"This spring, the President's Council on Bioethics released a 555-page report, titled Human Dignity and Bioethics. The Council, created in 2001 by George W. Bush, is a panel of scholars charged with advising the president and exploring policy issues related to the ethics of biomedical innovation, including drugs that would enhance cognition, genetic manipulation of animals or humans, therapies that could extend the lifespan, and embryonic stem cells and so-called "therapeutic cloning" that could furnish replacements for diseased tissue and organs. Advances like these, if translated into freely undertaken treatments, could make millions of people better off and no one worse off. So what's not to like? The advances do not raise the traditional concerns of bioethics, which focuses on potential harm and coercion of patients or research subjects. What, then, are the ethical concerns that call for a presidential council?
    Many people are vaguely disquieted by developments (real or imagined) that could alter minds and bodies in novel ways. Romantics and Greens tend to idealize the natural and demonize technology. Traditionalists and conservatives by temperament distrust radical change. Egalitarians worry about an arms race in enhancement techniques. And anyone is likely to have a "yuck" response when contemplating unprecedented manipulations of our biology. The President's Council has become a forum for the airing of this disquiet, and the concept of "dignity" a rubric for expounding on it. This collection of essays is the culmination of a long effort by the Council to place dignity at the center of bioethics. The general feeling is that, even if a new technology would improve life and health and decrease suffering and waste, it might have to be rejected, or even outlawed, if it affronted human dignity."




    Pinker makes an excellent job in exposing how high human values such as dignity are cynically obscured and distorted for the purpose of advancing certain political agendas. Nowadays when powerful words and concepts are being abused as a matter of acceptable political practice, Pinker's article was read with relief. It is a wakeup call to all of us to sharpen our critical thinking and become mindful to the way we use language. As our reality becomes increasingly complex, we should all strive to become keen observers and critical thinkers, mindful to the subtleties and sensibilities of the vast conceptual ecology our minds exist in.

    End note

    The Bravo!factor is our way of showing appreciation and yes, even gratitude, for the multitude of humans that make this civilization of ours have hope and reach for its proper place in the universe.

    We say bravo when we witness an act or an initiative or indeed a performance that rightfully deserves to be applauded. Applauded for its courage and bravery in the face of seemingly insurmountable obstacles, acclaimed for its vision and groundbreaking actuation, commended for the anticipation it creates in us, but above all for the fresh invigorating wind it continuously blows into the sails of our optimistic vision for the future of humanity.



    We started the “Pin-Yin Shi Shi Zao Ying Xiong!” series as an overview of clues to optimism from science and technology heralding great changes for life as we know it, these in turn become the harbingers of social movements and “Great movements for social change always begin with statements of great optimism”, which is as was mentioned before, a political act (Optimism is a political act).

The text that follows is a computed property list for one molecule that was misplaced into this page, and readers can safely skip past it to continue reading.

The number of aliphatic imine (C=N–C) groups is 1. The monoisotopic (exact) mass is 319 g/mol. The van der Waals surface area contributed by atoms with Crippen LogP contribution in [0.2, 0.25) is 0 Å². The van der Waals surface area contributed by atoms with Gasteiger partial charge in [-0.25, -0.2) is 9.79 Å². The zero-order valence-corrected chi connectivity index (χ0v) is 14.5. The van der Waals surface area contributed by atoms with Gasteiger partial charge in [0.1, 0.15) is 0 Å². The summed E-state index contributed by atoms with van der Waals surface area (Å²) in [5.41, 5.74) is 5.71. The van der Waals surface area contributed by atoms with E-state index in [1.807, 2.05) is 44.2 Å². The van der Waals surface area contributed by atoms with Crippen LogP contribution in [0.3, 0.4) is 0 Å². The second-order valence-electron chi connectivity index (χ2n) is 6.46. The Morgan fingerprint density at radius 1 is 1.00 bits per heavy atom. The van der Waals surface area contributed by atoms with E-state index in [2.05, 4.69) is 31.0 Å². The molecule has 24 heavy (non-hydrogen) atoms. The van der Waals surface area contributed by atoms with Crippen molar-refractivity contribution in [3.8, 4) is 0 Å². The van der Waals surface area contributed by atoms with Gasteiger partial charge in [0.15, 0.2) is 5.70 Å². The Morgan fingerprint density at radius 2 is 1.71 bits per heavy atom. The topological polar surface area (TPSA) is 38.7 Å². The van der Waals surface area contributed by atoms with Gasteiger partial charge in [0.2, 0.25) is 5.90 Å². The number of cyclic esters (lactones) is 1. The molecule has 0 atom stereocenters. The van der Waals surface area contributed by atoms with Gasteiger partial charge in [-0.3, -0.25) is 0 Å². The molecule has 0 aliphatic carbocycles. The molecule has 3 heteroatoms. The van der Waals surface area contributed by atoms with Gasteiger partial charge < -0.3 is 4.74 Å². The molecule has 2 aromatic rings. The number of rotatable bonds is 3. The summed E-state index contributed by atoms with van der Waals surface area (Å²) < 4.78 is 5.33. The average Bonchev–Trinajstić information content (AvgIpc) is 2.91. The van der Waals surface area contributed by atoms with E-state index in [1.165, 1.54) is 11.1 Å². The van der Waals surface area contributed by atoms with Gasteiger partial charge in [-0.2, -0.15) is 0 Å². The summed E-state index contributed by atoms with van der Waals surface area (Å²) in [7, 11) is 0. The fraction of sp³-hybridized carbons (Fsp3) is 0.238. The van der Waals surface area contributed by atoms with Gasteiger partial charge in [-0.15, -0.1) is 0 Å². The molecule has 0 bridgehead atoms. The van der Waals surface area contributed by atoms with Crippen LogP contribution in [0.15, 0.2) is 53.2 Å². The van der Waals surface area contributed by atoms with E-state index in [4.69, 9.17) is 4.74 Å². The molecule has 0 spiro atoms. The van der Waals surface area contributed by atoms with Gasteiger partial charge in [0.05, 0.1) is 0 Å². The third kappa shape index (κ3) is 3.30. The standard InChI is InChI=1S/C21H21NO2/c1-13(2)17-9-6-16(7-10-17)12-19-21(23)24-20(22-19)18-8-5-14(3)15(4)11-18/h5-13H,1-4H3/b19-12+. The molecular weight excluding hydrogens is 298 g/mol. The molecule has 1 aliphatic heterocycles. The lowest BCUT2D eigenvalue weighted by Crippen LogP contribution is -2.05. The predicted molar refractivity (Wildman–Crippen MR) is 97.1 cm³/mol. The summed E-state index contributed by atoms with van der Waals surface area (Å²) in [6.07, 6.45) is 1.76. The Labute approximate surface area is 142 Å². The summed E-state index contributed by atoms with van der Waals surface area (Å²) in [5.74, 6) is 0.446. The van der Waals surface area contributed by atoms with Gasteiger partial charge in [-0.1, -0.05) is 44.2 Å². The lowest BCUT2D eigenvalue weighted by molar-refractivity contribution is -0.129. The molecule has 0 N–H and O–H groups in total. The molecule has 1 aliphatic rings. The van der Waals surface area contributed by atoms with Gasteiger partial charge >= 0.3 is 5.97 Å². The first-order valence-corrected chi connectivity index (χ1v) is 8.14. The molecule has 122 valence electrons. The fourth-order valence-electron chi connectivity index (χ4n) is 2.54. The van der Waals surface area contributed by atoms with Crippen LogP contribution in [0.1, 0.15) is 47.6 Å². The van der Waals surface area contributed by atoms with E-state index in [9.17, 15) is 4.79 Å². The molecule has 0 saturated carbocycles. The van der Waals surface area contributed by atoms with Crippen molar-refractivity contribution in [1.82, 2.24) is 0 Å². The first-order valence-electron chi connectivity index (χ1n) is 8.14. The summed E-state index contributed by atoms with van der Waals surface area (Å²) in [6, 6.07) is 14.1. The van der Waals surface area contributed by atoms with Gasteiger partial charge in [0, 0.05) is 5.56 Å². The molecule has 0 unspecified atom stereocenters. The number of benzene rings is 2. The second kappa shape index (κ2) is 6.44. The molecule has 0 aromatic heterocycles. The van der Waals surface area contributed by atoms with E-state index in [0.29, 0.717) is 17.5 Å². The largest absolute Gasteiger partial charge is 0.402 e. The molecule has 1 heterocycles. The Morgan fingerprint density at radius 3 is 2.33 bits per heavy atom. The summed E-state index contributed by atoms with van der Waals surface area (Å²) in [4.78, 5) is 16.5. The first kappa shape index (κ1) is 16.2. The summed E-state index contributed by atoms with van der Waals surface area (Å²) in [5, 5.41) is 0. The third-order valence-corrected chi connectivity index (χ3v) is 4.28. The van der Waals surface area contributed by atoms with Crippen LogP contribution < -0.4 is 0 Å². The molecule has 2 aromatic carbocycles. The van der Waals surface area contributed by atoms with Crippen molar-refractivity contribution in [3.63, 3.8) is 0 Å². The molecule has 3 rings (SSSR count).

And yet, ours is not a political statement but maybe an intellectual emotion based on the reality of the facts of knowledge that came to our attention accompanied with a generous dosage of desire to see humanity thrive.

    Humanity is on the move, our civilization is progressing, and the clues for that, as we have shown, are innumerable. The explosive powers unleashed by the Internet and the resulting emergence of collaborative intelligence is nothing less than awe inspiring; as with the Polytopia project and the contributions we all share here at Space Collective, we see the end of this series as only the embryonic stage of the approaching singularity.

    We are living in interesting times indeed! We hope you have enjoyed reading and thank you all for allowing us to share our optimistic vision.

    Wildcat, Spaceweaver

    Sun, Jan 25, 2009  Permanent link

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    Fast T     Mon, Jan 26, 2009  Permanent link
    There are no few words that I can think of to relate to this series as a whole. Yet, I do wish to voice at least this: Traveling along the PinYin Shi Shi Zao Ying Xiong (here, i said it:) has been akin to an exciting ride in the adventure fair which is, lo and behold, our life. I wish to express my thanks for inviting us all to this interesting ride.

    I find few lines towards the conclusion of this part of the series, especially important. It says:
    As our reality becomes increasingly complex, we should all strive to become keen observers and critical thinkers, mindful to the subtleties and sensibilities of the vast conceptual ecology our minds exist in.
    I think in this phrase you pinpointed to the extended responsibility in which we all share. It is not a trivial act at all, to address, mind and describe that which unfolds as our reality, in a fashion that supports and enhances a better future.
    For this clear notion, so beautifully expressed, I wish to say thank you.